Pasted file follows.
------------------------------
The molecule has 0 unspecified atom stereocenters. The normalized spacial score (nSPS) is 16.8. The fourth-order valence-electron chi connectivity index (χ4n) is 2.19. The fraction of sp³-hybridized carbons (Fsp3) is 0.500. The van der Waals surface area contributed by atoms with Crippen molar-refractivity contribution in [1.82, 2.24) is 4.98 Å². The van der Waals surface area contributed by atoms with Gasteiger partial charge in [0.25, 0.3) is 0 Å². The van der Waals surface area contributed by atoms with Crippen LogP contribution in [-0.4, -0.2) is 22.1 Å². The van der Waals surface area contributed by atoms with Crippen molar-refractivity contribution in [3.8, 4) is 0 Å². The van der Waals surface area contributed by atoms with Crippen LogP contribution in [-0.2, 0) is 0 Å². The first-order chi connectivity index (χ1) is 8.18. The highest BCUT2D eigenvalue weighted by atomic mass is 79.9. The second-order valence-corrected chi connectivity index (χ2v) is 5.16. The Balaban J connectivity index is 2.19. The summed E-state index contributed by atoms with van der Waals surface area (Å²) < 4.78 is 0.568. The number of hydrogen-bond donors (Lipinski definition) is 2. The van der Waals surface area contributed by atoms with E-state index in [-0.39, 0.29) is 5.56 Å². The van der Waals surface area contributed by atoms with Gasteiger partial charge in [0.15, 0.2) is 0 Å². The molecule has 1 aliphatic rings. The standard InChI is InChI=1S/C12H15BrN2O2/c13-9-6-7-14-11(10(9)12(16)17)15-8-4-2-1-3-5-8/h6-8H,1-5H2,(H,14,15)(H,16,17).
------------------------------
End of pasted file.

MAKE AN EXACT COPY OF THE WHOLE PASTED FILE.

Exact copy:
The molecule has 0 unspecified atom stereocenters. The normalized spacial score (nSPS) is 16.8. The fourth-order valence-electron chi connectivity index (χ4n) is 2.19. The fraction of sp³-hybridized carbons (Fsp3) is 0.500. The van der Waals surface area contributed by atoms with Crippen molar-refractivity contribution in [1.82, 2.24) is 4.98 Å². The van der Waals surface area contributed by atoms with Gasteiger partial charge in [0.25, 0.3) is 0 Å². The van der Waals surface area contributed by atoms with Crippen LogP contribution in [-0.4, -0.2) is 22.1 Å². The van der Waals surface area contributed by atoms with Crippen molar-refractivity contribution in [3.8, 4) is 0 Å². The van der Waals surface area contributed by atoms with Crippen LogP contribution in [-0.2, 0) is 0 Å². The first-order chi connectivity index (χ1) is 8.18. The highest BCUT2D eigenvalue weighted by atomic mass is 79.9. The second-order valence-corrected chi connectivity index (χ2v) is 5.16. The Balaban J connectivity index is 2.19. The summed E-state index contributed by atoms with van der Waals surface area (Å²) < 4.78 is 0.568. The number of hydrogen-bond donors (Lipinski definition) is 2. The van der Waals surface area contributed by atoms with E-state index in [-0.39, 0.29) is 5.56 Å². The van der Waals surface area contributed by atoms with Gasteiger partial charge in [0.15, 0.2) is 0 Å². The molecule has 1 aliphatic rings. The standard InChI is InChI=1S/C12H15BrN2O2/c13-9-6-7-14-11(10(9)12(16)17)15-8-4-2-1-3-5-8/h6-8H,1-5H2,(H,14,15)(H,16,17).